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Five train journeys worth taking. By Vincent Heeringa
Just about every day for 12 years of my youth I rode the commuter trains that ply the Hutt Valley. The crawling, blunt-nosed, red clunkers were upgraded during that time to smarter beige, then blue carriages, but I resolved after leaving Wellington to never catch another train.
Hello Auckland! Hello freedom! Hello traffic jams!
It’s fair to say that, along with other Aucklanders, I’m back on track. Encouraged by the $600-million upgrade to the region’s rail network—including the prospect of electrification and a one-card system across bus, train and ferry—Aucklanders are increasingly heading down to the station.
There’s a long way to go. According to the Auckland Regional Transport Authority (ARTA), inhabitants of the Queen City take just five million trips per year, compared with 30 to 50 million rail passenger journeys in overseas cities of similar size. ARTA aims to grow this to 15 million trips by 2016. Given that Auckland’s car numbers are expected to swell by another 25 percent in the next ten years, that number looks doable. In the spirit of this return to rail, here are five train journeys to take this year or next.
1. To the CBD
Okay, so this is largely an Auckland and Wellington option, but the CBD journey is for many the best way to commute and makes a great day trip. In addition to the benefits outlined in the box, right, in Auckland you get to visit the architecturally inspired, award-winning Britomart depot and wander down Newmarket’s swanky Broadway strip from the newly refurbished station.
2. Wellington to Auckland
While airlines are slashing their wrists to offer you ways to burn up the atmosphere, The Overlander continues to provide the scenic route through the North Island. The journey takes 12 hours and you can buy a ticket from as little as $49. Compare the cost of getting to the airport or the hassle and dangers of driving all the way and the train looks like a very smart way to travel. There’s a power plug at the front of every carriage, so you can even take your laptop and get through a full day’s work—if you can tear yourself away from the view.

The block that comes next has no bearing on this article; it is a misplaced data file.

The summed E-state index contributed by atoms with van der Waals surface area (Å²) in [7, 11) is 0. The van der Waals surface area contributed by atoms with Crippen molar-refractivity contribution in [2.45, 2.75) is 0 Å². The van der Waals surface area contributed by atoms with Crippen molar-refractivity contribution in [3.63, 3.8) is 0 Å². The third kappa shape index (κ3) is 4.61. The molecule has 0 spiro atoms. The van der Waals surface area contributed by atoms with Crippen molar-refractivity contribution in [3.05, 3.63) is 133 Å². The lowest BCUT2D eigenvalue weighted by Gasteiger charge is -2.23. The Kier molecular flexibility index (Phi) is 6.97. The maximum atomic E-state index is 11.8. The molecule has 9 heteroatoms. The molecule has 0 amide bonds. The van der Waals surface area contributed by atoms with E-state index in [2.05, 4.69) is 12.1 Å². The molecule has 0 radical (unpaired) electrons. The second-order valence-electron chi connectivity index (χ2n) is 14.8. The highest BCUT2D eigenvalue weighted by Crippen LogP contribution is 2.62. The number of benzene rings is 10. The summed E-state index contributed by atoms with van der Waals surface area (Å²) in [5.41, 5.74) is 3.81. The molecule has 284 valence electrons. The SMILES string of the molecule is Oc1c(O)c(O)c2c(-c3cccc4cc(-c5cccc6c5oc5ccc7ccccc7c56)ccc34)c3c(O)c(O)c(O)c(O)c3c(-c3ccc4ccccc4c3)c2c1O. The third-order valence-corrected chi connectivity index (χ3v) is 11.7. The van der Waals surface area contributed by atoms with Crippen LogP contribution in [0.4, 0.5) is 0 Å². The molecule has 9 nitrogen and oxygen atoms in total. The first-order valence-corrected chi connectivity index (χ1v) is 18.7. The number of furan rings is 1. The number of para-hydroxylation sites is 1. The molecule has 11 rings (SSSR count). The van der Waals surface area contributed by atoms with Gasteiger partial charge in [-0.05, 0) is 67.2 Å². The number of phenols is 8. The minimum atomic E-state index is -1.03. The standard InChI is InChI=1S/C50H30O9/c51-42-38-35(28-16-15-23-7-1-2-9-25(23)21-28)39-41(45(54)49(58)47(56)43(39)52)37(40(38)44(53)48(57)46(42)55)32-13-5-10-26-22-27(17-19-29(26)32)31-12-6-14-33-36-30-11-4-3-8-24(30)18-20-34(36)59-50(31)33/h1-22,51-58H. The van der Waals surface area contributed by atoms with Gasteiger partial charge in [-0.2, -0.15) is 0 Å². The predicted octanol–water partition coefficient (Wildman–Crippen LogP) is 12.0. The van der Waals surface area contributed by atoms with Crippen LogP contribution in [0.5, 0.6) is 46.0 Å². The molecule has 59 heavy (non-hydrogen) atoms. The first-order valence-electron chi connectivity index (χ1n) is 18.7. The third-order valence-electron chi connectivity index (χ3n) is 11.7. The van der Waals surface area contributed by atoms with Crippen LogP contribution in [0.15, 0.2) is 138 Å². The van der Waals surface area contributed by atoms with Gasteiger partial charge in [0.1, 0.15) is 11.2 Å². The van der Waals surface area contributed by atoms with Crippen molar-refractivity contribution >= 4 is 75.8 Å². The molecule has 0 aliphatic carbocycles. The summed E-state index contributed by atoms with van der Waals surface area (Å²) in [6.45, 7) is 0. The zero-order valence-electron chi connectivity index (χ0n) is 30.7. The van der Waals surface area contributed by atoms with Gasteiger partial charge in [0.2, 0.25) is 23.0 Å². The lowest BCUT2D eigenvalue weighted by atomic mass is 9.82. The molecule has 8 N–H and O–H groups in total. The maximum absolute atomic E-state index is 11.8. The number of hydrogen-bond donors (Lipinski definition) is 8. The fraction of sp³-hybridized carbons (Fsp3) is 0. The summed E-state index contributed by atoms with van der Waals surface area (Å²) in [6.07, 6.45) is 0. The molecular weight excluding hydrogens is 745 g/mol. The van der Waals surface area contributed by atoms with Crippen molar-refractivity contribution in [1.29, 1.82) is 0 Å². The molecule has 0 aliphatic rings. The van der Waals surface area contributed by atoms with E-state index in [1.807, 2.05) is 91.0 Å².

The four-and-a-half-hour jaunt from Christchurch to Greymouth is New Zealand’s most spectacular train journey, and perhaps one of the world’s greatest. Climbing the Alps through Arthur’s Pass, the 224-kilometre trip takes in 19 tunnels and four viaducts, the highest being the Staircase, at 73 metres. Departing daily, the trip is best saved for winter, when the snow makes the higher reaches look like a scene from Heidi. Just the ticket for a romantic weekend getaway, or entertaining those awkward overseas relatives.
By far the coolest way to get to Christchurch is to board the ferry in Wellington, then leg it to the Picton railway station for the 1pm train to the garden city.
Winding past seaside cribs, the track is framed by the Alps on the right and the Pacific on the left. The trip takes a little over five hours, but why not make a holiday of it and stay overnight in Blenheim in search of the perfect sauvignon blanc, or on to Kaikoura in search of Moby Dick.
5. Steamy ride
As long as the Kingston Flyer remains in receivership, the next best trips for pure nostalgia are offered by Steam Incorporated at Paekakariki. These steam enthusiasts offer a range of trips departing from Kapiti to all parts of the central North Island, including an Easter jaunt to the Tauranga Jazz Festival. The most popular for dressing up and partying down is the Napier Art Deco weekend on February 18, which includes a dinner train on the Saturday night. Gorgeous countryside, too.
5 more reasons to take the train
Transport expenses for a car owner are about $8,000 a year. A $12/day public transport fare still only amounts to just under $3,000. Plus you get free parking!
Fewer cars mean less congestion. ARTA reports that one lane of motorway can carry 2,400 people an hour; intensive heavy rail can carry upwards of 40,000. In some places, public transport is faster than driving.
Public transport is safer than driving your car; good not just for you but also for business. According to the American Public Transportation Association (APTA), in 2000 in the US there were 24 million accidents involving cars, light trucks and SUVs; motor vehicle injuries resulted in the loss of US$71.5 billion in wages and productivity.
Air pollution can lead to respiratory problems; it causes 436 premature deaths per year, 58 percent of which are due to motor vehicle emissions. That’s 253 Kiwis killed by car emissions, every year. The more we patronise public transport the better our air will be.
A study by me shows that five of six staff at Good magazine read more books when using public transport than when driving. As for the sixth person, see point three.